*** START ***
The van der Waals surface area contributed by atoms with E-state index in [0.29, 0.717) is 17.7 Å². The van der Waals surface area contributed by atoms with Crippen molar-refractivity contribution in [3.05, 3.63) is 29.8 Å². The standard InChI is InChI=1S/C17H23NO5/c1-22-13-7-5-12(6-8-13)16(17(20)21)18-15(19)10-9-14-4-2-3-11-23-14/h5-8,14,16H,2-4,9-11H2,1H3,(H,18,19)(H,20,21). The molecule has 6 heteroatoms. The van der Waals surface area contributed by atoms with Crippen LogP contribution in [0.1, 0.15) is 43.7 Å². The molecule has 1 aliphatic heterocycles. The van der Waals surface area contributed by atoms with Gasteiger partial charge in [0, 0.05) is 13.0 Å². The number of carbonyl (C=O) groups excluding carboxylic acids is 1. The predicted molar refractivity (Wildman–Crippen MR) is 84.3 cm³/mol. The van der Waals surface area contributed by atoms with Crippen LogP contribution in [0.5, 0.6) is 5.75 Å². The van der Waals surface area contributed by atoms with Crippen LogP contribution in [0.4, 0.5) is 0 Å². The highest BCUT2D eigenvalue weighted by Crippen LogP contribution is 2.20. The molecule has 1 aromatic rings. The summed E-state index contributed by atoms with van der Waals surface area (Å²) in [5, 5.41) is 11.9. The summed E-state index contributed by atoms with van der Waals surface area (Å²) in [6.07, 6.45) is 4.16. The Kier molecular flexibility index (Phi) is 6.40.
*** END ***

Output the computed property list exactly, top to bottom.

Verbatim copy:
The van der Waals surface area contributed by atoms with E-state index in [0.29, 0.717) is 17.7 Å². The van der Waals surface area contributed by atoms with Crippen molar-refractivity contribution in [3.05, 3.63) is 29.8 Å². The standard InChI is InChI=1S/C17H23NO5/c1-22-13-7-5-12(6-8-13)16(17(20)21)18-15(19)10-9-14-4-2-3-11-23-14/h5-8,14,16H,2-4,9-11H2,1H3,(H,18,19)(H,20,21). The molecule has 6 heteroatoms. The van der Waals surface area contributed by atoms with Crippen LogP contribution in [0.1, 0.15) is 43.7 Å². The molecule has 1 aliphatic heterocycles. The van der Waals surface area contributed by atoms with Gasteiger partial charge in [0, 0.05) is 13.0 Å². The number of carbonyl (C=O) groups excluding carboxylic acids is 1. The predicted molar refractivity (Wildman–Crippen MR) is 84.3 cm³/mol. The van der Waals surface area contributed by atoms with Crippen LogP contribution in [0.5, 0.6) is 5.75 Å². The van der Waals surface area contributed by atoms with Crippen LogP contribution in [0.4, 0.5) is 0 Å². The highest BCUT2D eigenvalue weighted by Crippen LogP contribution is 2.20. The molecule has 1 aromatic rings. The summed E-state index contributed by atoms with van der Waals surface area (Å²) in [5, 5.41) is 11.9. The summed E-state index contributed by atoms with van der Waals surface area (Å²) in [6.07, 6.45) is 4.16. The Kier molecular flexibility index (Phi) is 6.40.